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John Tavener

Publisher: Chester Music

The Veil of the Temple (concert version)
Publisher
Chester Music Ltd
Category
Chorus and Orchestra/Ensemble
Duration
2 Hours 40 Minutes
Chorus
SATB / boys’ choir
Language
Aramaic, Church Slavonic, English, Greek, Sanskrit
Soloist
soprano
Programme Note
John Tavener The Veil of the Temple (concert version)
I hope that this concert version of The Veil of the Temple will encapsulate something of the experience of the seven hour vigil. I have tried to capture the gradual movement from darkness to light, and the gradual 'unveiling' of the music, by taking key elements of the eight cycles that lead to the climax in cycles seven and eight.
J.T.

  • Ensemble
    Temple Church Choir and the Holst Singers
    Soloist(s)
    Patricia Rozario (soprano), Simon Wall, Nathan Vale (tenors), Adrian Peacock, Jeremy Birchall (basses)
    Conductor
    Stephen Layton
    Signum Classics:
Performances
Date
Title
Reviews
Initially composed as a seven-hour vigil to be performed in the candlelit Temple Church, John Tavener’s The Veil of the Temple is music as spiritual experience, offering religious perspectives from Islam to Christianity to Hinduism in what amounts to a gigantic, universal prayer. We got the much shorter, 2004 Proms version. But there was still a sense that we were about to participate in an intensive artistic experience as people dug themselves in with pockets full of boiled sweets and one eye on the quickest toilet route. Those with prom tickets lounged in each others’ laps. Grinning encouragingly at each other through the taxing incantations and grooving spontaneously as they processed from the hall to a jaunty Hindu chant, the five choirs, many local, were deployed like troops, encircling the hall with sound or calling from the domed roof and mustering on stage for the climactic cycle eight. Tavener was watching from the stalls. He is a formidable, unearthly presence. And yet several people felt licensed to turn round mid-performance and shake his hand. Much has been said about the wonderful inclusiveness of promenade theatre. Apparently it works for promenade concerts too.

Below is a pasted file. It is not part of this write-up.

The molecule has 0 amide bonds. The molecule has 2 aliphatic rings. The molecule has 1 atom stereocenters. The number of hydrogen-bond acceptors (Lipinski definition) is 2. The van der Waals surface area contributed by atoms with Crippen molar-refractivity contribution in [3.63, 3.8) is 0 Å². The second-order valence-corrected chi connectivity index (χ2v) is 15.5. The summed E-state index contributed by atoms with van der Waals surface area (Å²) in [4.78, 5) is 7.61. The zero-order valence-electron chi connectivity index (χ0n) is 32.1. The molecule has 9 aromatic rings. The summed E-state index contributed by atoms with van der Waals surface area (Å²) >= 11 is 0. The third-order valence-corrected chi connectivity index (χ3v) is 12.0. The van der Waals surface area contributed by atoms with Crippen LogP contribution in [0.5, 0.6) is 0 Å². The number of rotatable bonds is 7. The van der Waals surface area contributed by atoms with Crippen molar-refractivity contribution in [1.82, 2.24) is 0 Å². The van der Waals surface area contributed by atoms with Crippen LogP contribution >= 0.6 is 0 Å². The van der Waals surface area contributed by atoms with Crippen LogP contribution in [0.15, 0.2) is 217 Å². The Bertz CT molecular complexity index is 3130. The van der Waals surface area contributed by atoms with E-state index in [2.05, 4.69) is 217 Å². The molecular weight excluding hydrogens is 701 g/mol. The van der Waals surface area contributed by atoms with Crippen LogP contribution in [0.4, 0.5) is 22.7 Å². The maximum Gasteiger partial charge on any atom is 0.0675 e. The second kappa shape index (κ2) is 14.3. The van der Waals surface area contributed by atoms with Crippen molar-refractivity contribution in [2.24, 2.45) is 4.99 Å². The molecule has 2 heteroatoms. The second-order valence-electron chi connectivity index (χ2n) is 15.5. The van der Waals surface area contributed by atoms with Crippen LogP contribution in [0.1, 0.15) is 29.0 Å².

Bella Todd, The Argus,5/29/2006
At 9pm in the late-night Prom, mankind and musical laws became swallowed up in a prayer to the God of all religions, East and West. The Proms premiered the 'concert version': seven hours reduced to two and a half, still time enough for the obsessive refrains, droning organ, stately pace and long chanted texts to uplift the soul. The Albert Hall [is] ideal for Ceri Sherlock's smoothly realised staging across platform, arena and high crevices, with the excellent Temple Church choristers, Brighton Festival Chorus, Patricia Rozario and others in perpetual movement back and forth. Conductor Stephen Layton made sure the score's handful of short, thrilling moments hit home, and the massive tubes of the Tibetan horns, or the warbling reeds of Dirk Campbell's Armenian duduk, were good value.
Geoff Brown, The Times,8/3/2004
John Tavener joined a packed Albert Hall audience for a shortened version of his vast, six-hour ritual The Veil of the Temple. Would it have the same overwhelming effect as it did in the incense-filled, candle-lit intimacies of Temple Church, I wondered? In the event the piece appeared stronger than ever. It was a pleasure to re-encounter details I'd forgotten, like the marvellously simple trio for two bassi profundi and tenor, and the astonishing, but perfectly apt quotation from Wagner's Tristan towards the end. I was amazed again at the sheer audacity of the conception, which takes a cycle of prayers and meditations and repeats it sevenfold, each time in a more ecstatically elaborate form. And at the boldness that can put a melismatic style vaguely reminiscent of Orthodox cantillation next to a radiant piece of Anglican church harmony. At the end, the ritual Christian frame was shattered, and we processed out to a hymn from the Hindu Upanishads. Yes, I know it sounds like a spiritual and musical brothel, and in a way it was. But the iron grip of the form, and the telling economy of the music - and its amazing beauty - made it a profound experience.
Ivan Hewett, The Daily Telegraph,8/3/2004
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